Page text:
How *Not* to Travel: Plane Edition

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© Andrew Barnaby
© Andrew Barnaby

I’ve been doing a lot of traveling for the last few years, obviously. And while I’d love to say I’d reached airport ninja status, the sad truth is that I still screw up at least once per trip, at least when flying is involved. I was waiting in security for secondary inspection today when it hit me—rather than giving some of my best advice, I wanted to tell you guys about some of the blunders I’ve made in the past year.

Not Bagging Powders and Liquids

After an unfortunate shampoo ooze wrecked my toiletries bag last year, I vowed to always put my liquids—even the ones getting checks—in a separate baggie so they don’t leak everywhere if they open or break. But this trip, I realized that I shouldn’t have limited that plan to just liquids. A glass container of spirulina in my carry-on managed to pop open, and if you’ve ever had to a) explain greens powder to security guards who don’t speak a lot of English, b) clean spirulina (a really dark green, fine powder) off of stuff or c) deal with a bag that was now filled with a dark powdery substance… well, you see where this is going. Had I tossed it in a baggie before we left, the problem would have been avoided entirely.

Leaky Water Bottles

A super-pro move is bringing empty water bottles and travel coffee mugs with you to the airport so you can fill them for your flight. But this only works when you have totally leak- and spill-proof options. Somehow, I haven’t nailed this yet, and my cheap water bottle this flight left my seat wet before I even sat down, while a coffee mug that couldn’t be tipped over made for a really unpleasant ‘getting seated’ experience while boarding. Next time, I’m trading up and getting spillproof/leakproof versions, for sure. (This means opting out of my cycling water bottle that I bring in case I can ride or run with it, but to be honest, a regular disposable water bottle would work for that in a pinch.)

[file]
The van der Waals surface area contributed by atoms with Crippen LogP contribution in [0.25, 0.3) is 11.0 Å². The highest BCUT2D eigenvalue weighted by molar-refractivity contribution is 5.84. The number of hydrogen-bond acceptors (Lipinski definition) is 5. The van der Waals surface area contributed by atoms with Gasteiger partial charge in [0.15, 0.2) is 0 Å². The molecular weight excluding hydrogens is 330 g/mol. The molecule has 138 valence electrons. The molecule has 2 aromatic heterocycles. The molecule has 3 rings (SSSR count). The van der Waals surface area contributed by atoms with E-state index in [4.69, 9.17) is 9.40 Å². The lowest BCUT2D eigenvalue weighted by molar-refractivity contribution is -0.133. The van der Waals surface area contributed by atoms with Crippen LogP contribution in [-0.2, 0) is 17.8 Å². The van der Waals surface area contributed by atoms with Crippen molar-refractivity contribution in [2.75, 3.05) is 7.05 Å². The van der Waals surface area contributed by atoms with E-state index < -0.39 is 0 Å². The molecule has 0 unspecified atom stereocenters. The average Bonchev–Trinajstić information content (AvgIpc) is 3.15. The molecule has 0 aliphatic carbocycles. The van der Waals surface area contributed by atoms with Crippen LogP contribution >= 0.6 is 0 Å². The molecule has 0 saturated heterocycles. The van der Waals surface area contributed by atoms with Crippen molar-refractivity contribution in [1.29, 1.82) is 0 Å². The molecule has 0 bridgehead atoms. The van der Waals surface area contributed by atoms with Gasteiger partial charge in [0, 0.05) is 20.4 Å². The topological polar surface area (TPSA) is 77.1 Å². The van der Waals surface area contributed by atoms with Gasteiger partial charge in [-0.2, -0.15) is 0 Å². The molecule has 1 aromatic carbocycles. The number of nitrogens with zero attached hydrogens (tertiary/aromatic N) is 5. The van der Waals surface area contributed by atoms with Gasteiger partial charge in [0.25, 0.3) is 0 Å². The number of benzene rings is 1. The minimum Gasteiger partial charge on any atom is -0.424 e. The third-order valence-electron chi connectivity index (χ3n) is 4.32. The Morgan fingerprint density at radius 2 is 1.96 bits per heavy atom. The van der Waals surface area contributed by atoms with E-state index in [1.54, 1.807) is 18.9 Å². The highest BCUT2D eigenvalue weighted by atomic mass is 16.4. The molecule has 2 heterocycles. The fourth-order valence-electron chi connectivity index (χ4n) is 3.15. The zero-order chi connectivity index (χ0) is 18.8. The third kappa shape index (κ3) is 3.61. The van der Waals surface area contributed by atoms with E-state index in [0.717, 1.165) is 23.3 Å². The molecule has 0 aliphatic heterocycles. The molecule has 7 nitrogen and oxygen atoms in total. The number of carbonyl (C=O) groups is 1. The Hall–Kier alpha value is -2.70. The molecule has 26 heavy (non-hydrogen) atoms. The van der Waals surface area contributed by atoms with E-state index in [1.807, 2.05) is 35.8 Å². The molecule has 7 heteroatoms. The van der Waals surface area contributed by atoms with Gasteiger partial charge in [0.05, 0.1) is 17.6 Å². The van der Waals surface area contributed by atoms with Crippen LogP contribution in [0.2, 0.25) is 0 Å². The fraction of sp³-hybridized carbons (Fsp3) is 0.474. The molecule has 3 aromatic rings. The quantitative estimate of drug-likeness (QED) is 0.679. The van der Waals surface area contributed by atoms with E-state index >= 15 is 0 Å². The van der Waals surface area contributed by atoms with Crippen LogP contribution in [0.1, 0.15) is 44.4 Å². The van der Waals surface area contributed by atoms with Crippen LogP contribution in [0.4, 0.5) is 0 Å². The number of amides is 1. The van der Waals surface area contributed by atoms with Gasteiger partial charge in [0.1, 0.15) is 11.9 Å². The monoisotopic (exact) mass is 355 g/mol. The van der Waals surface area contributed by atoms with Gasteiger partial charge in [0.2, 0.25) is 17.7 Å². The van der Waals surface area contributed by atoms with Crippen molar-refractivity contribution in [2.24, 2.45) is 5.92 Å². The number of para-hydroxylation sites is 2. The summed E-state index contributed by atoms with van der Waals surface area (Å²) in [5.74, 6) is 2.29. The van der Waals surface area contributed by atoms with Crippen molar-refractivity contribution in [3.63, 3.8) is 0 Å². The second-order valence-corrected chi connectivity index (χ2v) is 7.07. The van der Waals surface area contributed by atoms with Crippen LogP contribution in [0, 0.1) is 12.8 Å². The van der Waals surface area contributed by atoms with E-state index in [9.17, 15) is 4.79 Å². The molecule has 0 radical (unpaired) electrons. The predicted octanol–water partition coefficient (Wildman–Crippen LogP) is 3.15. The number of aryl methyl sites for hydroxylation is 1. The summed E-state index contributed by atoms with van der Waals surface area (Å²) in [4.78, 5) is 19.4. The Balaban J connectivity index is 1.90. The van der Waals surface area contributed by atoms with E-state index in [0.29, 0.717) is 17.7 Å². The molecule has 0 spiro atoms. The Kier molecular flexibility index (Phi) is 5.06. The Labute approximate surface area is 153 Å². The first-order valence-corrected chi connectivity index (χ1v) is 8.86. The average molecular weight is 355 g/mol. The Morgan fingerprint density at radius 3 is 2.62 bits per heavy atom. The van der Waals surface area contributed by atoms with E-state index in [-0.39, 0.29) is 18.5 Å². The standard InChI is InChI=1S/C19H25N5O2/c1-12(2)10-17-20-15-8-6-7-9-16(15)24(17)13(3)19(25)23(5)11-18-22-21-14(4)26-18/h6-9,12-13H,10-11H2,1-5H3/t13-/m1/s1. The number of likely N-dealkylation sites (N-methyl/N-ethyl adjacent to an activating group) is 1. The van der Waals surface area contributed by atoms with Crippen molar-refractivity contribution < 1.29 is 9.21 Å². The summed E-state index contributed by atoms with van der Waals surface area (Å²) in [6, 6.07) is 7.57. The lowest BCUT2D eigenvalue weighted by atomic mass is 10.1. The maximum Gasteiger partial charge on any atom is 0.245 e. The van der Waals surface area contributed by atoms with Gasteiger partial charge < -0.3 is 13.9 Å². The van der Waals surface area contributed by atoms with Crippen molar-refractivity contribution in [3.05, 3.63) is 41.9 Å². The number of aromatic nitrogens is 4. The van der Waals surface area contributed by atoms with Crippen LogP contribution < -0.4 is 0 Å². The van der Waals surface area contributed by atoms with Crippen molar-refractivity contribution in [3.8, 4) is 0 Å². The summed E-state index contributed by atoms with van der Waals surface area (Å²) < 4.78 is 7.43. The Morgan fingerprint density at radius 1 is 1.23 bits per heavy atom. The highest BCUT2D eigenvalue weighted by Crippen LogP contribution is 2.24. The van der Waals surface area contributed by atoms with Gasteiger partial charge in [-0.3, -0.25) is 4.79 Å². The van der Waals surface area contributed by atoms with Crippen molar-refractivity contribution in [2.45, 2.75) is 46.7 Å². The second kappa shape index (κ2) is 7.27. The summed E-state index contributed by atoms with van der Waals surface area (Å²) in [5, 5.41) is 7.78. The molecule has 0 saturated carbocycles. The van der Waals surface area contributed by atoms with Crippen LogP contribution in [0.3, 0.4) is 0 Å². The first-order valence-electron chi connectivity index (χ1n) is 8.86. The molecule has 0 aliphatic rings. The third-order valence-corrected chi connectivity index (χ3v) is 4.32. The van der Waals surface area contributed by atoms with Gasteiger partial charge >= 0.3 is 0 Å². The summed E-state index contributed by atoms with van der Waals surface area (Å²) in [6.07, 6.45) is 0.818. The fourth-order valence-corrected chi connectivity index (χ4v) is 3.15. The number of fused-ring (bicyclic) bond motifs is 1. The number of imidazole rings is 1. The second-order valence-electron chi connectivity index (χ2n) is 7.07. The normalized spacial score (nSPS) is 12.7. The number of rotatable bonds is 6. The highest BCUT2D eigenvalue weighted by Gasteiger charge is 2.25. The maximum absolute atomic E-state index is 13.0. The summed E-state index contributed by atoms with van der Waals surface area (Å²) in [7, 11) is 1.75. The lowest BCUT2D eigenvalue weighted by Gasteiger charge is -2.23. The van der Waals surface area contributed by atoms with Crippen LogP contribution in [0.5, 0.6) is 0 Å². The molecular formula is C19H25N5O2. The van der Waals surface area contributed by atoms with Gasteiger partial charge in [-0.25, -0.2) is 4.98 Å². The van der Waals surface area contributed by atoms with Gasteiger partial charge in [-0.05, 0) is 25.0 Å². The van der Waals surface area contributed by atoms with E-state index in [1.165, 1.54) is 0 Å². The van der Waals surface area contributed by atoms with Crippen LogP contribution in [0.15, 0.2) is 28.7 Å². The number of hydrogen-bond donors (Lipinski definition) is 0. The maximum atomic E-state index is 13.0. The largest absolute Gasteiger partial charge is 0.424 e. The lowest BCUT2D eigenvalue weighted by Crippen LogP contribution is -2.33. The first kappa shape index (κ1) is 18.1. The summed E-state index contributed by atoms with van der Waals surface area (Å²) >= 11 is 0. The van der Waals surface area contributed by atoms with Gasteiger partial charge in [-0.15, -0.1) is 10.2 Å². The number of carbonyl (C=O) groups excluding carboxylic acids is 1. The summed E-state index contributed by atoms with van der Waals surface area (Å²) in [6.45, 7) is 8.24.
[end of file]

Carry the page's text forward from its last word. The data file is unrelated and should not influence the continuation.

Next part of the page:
Doubling Up on Carry-Ons

I *need* to pack lighter, and I’m making a vow that next trip, I’m actually going to photograph what I bring with me so you guys can make fun of me as needed. Checking a bag is fine, but this trip, I had some overflow (on the way out, it was stuff for the racers, and on the way back, it was gifts). That meant I checked a bag, but also had two backpacks to carry on—one to be stowed and one for under my seat. This isn’t exactly a travesty or anything, but it did make for more stressful airport interactions (and I would have avoided the spirulina crisis altogether, had it been in my checked bag). Basically, the more economy-style you’re traveling, the less you can bring, the better.

“You’re Not Going to Use It”

My best self does a sheet mask weekly. My actual self hasn’t done one since July (and that was only because I had a wedding coming up!). Yet I still carry sheet masks in my toiletries bag. My excuse is that my travel toiletries bag is also my at-home toiletries bag, but what I’m realizing is that I need to split mine into two parts: one that has fun extras like my already-bought sheet masks (that I should just stop buying!), and one that has just the essentials for travel. That way, the extras can live in the van (or house, once we have a specific home base) while the small one flies with me. The same attention should be paid to shoes, clothes, etc.

Not Taking Notes

After each trip to Belgium in the past year, I’ve managed to immediately forget what I actually used and what never came out. I did fairly well this trip, but there were definite holes in my clothing choices (i.e a lack of warmer pants for really chilly races, but an overage of sleeveless tops), and some generally bad decisions (i.e bringing more pajama-y choices to wear around the house when everyone else persisted in wearing normal clothes all day). So, when I get home, the first thing I’m doing is going through and pulling what didn’t get worn.

Let me know in the comments: what are some of your hard-learned lessons when flying?

 


 

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